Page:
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Alicia Silverstone is well known for being a high school comedy legend thanks to Clueless, but in recent years, there’s been a noticeable uptick of genre content on her filmography.
In 2017 we got Yargos Lanthimos’ The Killing of a Sacred Deer in which Silverstone plays Barry Keoghan’s character’s mother. She only gets a couple of scenes, but good luck walking away from that movie without having them burned in your brain forever. Similarly, she’s only featured in mere minutes of 2019’s The Lodge, but it’s a devastating sequence that reverberates throughout the rest of the film. Now, yet again, Silverstone makes the most of an especially juicy genre role in Jennifer Reeder’s latest, Perpetrator.
Silverstone plays Aunt Hildie in the movie, a curious mentor figure who agrees to take Jonny (Kiah McKirnan) in just before her 18th birthday. When the day comes, it’s up to Hildie to do what she can to guide Jonny through the changes she’ll experience when she taps into the power of Forevering, a form of empathy that’s so intense that it essentially turns it into a superpower.
With Perpetrator now playing in select theaters and available to stream on Shudder, I got the chance to chat with director Jennifer Reeder about her experience making the film, including her collaboration with Silverstone. Here’s what Reeder said when asked if she and Silverstone ever discussed her increased interest in genre projects:
“Yes, and I kind of suspected what the answer would be, and she confirmed it. Stories like Perpetrator, and certainly like The Killing of a Sacred Deer, and even The Lodge, and especially her part in The Lodge, which is gnarly — it’s a small role, but I was like, ‘Whoa! Oh god, what just happened? I have to watch that again’ — they are authentic but very complex, real representations of an experience of a woman that is sadly kind of rare in so many films, it seems to me. And she still is, in her real life, this up-talky, Southern California blonde, gorgeous surf hair, and yet she’s so smart and she has such an interesting perspective on the world. She’s a mother, she’s an activist, and she knows in her own skin that she deserves to play roles that are complex, even if they are a little gnarly and bloody, even if the character isn’t traditionally beautiful. I mean, she is an attractive woman still, super attractive, and yet she also understands the value of playing somebody for whom youth and beauty is not their accomplishment. There’s something a lot more rich and complicated.”
While the interest in a role like Hildie was there, Reeder still felt she had a little convincing to do when sending the script to Silverstone. She continued:
“I had to write her this long letter in anticipation of sending the script to her. In the letter, I talked about how meaningful it would be to cast her as this really powerful, complicated matriarch of a shape-shifting family who’s a mentor to an iconic teen knowing that in her own provenance, she was introduced to us as an iconic teen in a role that she totally still embraces.”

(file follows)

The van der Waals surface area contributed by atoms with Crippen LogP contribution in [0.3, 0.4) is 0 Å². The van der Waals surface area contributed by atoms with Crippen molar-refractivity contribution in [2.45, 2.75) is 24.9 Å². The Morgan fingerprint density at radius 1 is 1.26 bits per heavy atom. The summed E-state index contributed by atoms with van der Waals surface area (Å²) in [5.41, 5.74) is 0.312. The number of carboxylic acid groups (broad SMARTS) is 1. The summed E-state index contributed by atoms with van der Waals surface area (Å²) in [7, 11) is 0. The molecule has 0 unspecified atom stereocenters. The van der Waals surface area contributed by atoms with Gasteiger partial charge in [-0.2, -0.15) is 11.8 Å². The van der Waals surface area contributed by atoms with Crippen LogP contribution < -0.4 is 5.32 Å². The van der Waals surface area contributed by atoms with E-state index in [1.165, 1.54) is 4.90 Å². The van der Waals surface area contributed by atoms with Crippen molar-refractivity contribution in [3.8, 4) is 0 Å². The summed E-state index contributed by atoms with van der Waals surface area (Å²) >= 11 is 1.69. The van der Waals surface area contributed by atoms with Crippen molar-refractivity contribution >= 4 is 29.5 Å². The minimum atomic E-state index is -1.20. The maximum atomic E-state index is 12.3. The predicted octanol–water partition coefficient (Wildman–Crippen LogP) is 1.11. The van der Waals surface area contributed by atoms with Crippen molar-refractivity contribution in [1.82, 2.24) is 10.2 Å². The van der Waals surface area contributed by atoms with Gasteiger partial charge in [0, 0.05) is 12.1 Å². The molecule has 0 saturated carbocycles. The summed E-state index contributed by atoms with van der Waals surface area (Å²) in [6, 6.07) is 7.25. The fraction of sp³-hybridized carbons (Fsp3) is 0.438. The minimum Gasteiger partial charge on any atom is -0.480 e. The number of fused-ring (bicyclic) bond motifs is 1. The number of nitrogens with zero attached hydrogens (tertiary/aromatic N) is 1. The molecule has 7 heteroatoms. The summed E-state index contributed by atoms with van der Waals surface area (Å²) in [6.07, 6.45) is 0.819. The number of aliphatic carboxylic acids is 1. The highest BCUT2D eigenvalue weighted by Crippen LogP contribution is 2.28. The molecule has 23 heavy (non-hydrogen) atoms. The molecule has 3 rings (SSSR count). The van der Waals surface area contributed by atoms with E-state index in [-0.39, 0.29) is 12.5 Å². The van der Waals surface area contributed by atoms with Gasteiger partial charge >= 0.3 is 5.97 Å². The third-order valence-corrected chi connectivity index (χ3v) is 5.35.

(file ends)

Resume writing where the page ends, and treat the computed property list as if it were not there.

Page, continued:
Clearly Silverstone sparked to the role and when she arrived on set, she was ready to make the absolute most of Hildie’s history and who the person she’s become. Reeder recalled:
“Alicia landed and came to set and really wanted to stylize Hildie, even in her own acting. She lowered the register of her voice, she spoke more slowly, she has these twinkling eyes, but she was able to kind of deaden them a little in this way that also had an eeriness about who she was and what exactly Hildie has experienced over her lifetime. And that can only happen if you’ve got a really smart actor who’s looking for roles that are complicated and challenging.”
Reeder continued by emphasizing Silverstone’s eagerness to both put in the work herself and to collaborate with her director:
“She did so much prep leading up to it. She would call me or text me with questions about a line. For instance like, ‘Possession in reverse,’ she thought about it a lot. And sometimes she would ask me a question and just as I was getting ready to answer it she would say, ‘Oh, never mind, we’re making art.’ I was like, ‘Okay, I have an answer. I can answer that question,’ but she was like, ‘I’m gonna go back and figure this out for myself,’ or understand and trust you in that art is important for that sake, and that we don’t have to make something that feels so basic. We can make these weird moves, which is why I find working in the genre realm so productive because I can lean into what I do best, what I think I do best, which is a kind of visual storytelling, and I can lean into the unexpected or the allegorical, and I know that genre fans are down to go there and to kind of fill in some of the gaps.”
While Reeder does offer enough information to ensure Perpetrator is a hugely satisfying watch, there is quite a bit of mystery to it and gaps for the viewer to continue exploring after the movie ends. For instance, as Hildie, Silverstone does exactly what she needs to do to support Jonny’s journey, but when you craft such an enigmatic and alluring character, you’re bound to wonder about Hildie’s own experience with harnessing the power of Forevering. While I’m happy to consider the possibilities on my own, I certainly wouldn’t mind seeing Silverstone return to the role. But, whether we get more Hildie or not, hopefully, Silverstone continues to tackle more bold, complex roles in the genre realm.
For more from Reeder on the making of Perpetrator, check out the full interview below: